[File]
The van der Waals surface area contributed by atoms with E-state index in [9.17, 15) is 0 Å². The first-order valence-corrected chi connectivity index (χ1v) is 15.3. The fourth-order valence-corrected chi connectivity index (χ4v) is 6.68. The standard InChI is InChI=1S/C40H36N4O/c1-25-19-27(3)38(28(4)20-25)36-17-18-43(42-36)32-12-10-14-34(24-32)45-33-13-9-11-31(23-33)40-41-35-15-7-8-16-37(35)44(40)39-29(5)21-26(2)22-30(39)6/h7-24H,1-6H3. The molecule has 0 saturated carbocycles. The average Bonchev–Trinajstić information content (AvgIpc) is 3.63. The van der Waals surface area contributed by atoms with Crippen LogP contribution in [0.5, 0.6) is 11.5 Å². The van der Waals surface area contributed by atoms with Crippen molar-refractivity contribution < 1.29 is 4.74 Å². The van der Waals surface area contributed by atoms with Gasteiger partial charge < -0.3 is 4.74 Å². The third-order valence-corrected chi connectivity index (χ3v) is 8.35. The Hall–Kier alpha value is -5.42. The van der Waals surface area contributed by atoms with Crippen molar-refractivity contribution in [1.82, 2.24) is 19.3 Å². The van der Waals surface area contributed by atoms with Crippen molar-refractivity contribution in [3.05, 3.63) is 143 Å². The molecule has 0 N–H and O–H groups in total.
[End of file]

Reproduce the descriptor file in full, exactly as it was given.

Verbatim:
The van der Waals surface area contributed by atoms with E-state index in [9.17, 15) is 0 Å². The first-order valence-corrected chi connectivity index (χ1v) is 15.3. The fourth-order valence-corrected chi connectivity index (χ4v) is 6.68. The standard InChI is InChI=1S/C40H36N4O/c1-25-19-27(3)38(28(4)20-25)36-17-18-43(42-36)32-12-10-14-34(24-32)45-33-13-9-11-31(23-33)40-41-35-15-7-8-16-37(35)44(40)39-29(5)21-26(2)22-30(39)6/h7-24H,1-6H3. The molecule has 0 saturated carbocycles. The average Bonchev–Trinajstić information content (AvgIpc) is 3.63. The van der Waals surface area contributed by atoms with Crippen LogP contribution in [0.5, 0.6) is 11.5 Å². The van der Waals surface area contributed by atoms with Crippen molar-refractivity contribution < 1.29 is 4.74 Å². The van der Waals surface area contributed by atoms with Gasteiger partial charge < -0.3 is 4.74 Å². The third-order valence-corrected chi connectivity index (χ3v) is 8.35. The Hall–Kier alpha value is -5.42. The van der Waals surface area contributed by atoms with Crippen molar-refractivity contribution in [1.82, 2.24) is 19.3 Å². The van der Waals surface area contributed by atoms with Crippen molar-refractivity contribution in [3.05, 3.63) is 143 Å². The molecule has 0 N–H and O–H groups in total.